The nib of this pen is super smooth, it really glides on the paper. I was really amazed by the smoothness of the nib. I always use this pen while doing lab work to fill out my labels for my chemical formulations, because the labels are made of glossy paper which is adhesive on the other side (I write on the glossy side, of course). I never really noticed how smooth it is because, since I always write on smooth slippery paper, almost any pen would be uber-smooth of course. But while trying to write on the Rhodia DotPad (sample below), I really noticed how smooth it is! It’s awesome to be really smooth, but at the same time if you have to grip tight on the pen to prevent it going haywire, this is going to need getting used to. But it’s alright, Ms. Chamonix has nice wide hips (I anticipate many offsprings from the two pens) for you to hold on to!

The ink flow is decent, but I can’t give a good comment here without being biased, because I generally don’t like using ball point pens. I strongly believe that ball point pens are the cause of my poor writing posture since I was a young kid. I grip quite tightly on them and press them hard on the paper to write properly. Often developing hand pains as a result. Ever since I discovered ink pens or gel pens I have always opted to use those, unless I don’t have a choice. To be lenient, I would say that the Chamonix ball point pen has a sufficient ink flow, with some starting problems, but no issue after getting that starting difficulty. Ball points are very delicate, I believe. It doesn’t seem easy to get a perfect sphere at the nib to evenly deposit ink onto the surface, because most if not all of the ball point pens I’ve used (including this one) don’t lay down a solid, clean line. In addition it doesn’t help that fibres and dust like to get caught on the nib, further impeding a proper ink flow.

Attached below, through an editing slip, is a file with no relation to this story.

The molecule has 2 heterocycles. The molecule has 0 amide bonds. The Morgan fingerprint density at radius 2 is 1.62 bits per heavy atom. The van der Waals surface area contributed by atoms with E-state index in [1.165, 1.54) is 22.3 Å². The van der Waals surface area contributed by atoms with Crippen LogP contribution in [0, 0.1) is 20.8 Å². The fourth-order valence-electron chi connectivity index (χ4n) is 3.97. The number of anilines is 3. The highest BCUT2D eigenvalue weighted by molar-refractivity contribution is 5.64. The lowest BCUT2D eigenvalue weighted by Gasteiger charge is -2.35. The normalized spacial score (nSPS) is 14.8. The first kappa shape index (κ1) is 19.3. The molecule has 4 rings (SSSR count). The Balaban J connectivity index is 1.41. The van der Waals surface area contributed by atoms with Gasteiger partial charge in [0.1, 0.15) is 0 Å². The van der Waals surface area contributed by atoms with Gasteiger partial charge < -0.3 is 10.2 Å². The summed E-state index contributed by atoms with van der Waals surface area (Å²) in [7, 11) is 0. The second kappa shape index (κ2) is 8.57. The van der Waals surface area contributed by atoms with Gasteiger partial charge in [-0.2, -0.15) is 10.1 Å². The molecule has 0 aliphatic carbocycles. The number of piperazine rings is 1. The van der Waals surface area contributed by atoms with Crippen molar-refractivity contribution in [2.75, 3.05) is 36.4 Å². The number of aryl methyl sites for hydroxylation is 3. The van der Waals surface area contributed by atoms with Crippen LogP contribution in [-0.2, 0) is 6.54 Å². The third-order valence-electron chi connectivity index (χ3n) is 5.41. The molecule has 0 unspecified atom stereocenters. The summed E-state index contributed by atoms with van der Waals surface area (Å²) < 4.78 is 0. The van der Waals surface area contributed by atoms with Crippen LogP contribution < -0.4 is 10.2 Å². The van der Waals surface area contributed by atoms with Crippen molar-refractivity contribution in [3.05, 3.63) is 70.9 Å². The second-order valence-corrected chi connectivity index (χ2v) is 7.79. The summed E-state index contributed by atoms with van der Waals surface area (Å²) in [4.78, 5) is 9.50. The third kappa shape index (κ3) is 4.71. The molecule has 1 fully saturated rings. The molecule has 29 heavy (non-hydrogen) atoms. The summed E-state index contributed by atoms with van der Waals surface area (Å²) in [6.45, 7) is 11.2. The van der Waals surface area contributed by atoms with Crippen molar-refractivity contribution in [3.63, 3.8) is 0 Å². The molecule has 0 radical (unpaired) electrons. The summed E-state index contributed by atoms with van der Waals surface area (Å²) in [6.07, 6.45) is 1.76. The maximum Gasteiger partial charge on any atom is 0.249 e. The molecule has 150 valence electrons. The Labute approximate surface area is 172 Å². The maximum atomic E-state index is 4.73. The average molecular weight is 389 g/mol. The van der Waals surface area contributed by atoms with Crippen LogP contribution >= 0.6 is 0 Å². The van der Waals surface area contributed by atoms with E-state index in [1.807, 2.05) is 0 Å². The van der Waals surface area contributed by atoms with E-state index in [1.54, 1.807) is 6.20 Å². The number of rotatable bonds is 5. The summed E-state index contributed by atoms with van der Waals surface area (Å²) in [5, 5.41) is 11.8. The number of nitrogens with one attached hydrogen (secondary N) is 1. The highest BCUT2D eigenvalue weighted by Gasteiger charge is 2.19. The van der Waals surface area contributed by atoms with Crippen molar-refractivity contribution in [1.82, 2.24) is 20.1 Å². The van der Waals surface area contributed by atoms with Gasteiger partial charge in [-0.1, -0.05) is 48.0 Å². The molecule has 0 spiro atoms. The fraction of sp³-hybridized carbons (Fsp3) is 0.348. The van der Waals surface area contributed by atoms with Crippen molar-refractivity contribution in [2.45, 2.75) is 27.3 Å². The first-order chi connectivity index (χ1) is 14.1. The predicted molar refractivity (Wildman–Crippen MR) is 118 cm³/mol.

Where to get this pen: Make a trip to the French Alps and perhaps you can find something like that over there! I can’t think of any other possible places to get such a pen.

Writing sample:

A Little Announcement:
I will be on a business trip to Vietnam from Tuesday to Friday this coming week, so I guess you all won’t be seeing me here for the next week. I will, however, try to connect to Twitter and Facebook if the hotel WiFi connection is stable enough to allow this. Hope to find some interesting fountain pens in Vietnam (Ho Chi Minh city)! I doubt this, though. I am not sure where to get a nice an inexpensive fountain pen (preferably locally-made) in Ho Chi Minh, so if you do know, drop me a message and I’ll try to find it! The Fortnightly Inkings post will still be up tomorrow, fret not. After that, I guess I’ll see you guys next weekend!

4 Responses

  1. Quincy 25 May 2015 / 7:57 AM

    The wooden fountain pen appears to be an item in which the metal pieces are purchased as part of a kit and the wood barrels are handcrafted by the artist. Your pen appears to be segmented. This is done by combining different wood specimens together to form a particular design and look. What makes this unique is that an artist has to visualize the design before the wood is carved into shape. I produce fountain pens using metal kits because it allows me to create one of a kind pens that can not be purchased from big manufacturers. I also live I Singapore at the moment.

    • Maybelline T. 25 May 2015 / 9:54 AM

      That is interesting indeed, we should discuss about this. Do you have an email address I can contact you by?

  2. Herman Sun 25 May 2013 / 5:05 PM

    I've got a fountain pen with the exact same nib. I am very curious about it so I had a look online and it seems that many people say that the tip it was not manufactured by a German company. They say that some manufacturer from China or India
    just pretended to make a German pen and that it is not really iridium. According to them, the word "Genius" inscribed on the nib has not been identified as a real company by them, and even me. A lot of people say that the nib is nice to write with. It is quite strange eh?

  3. city 4 June 2012 / 2:38 PM

    nice posting.. thanks for sharing..

I would love to hear your thoughts!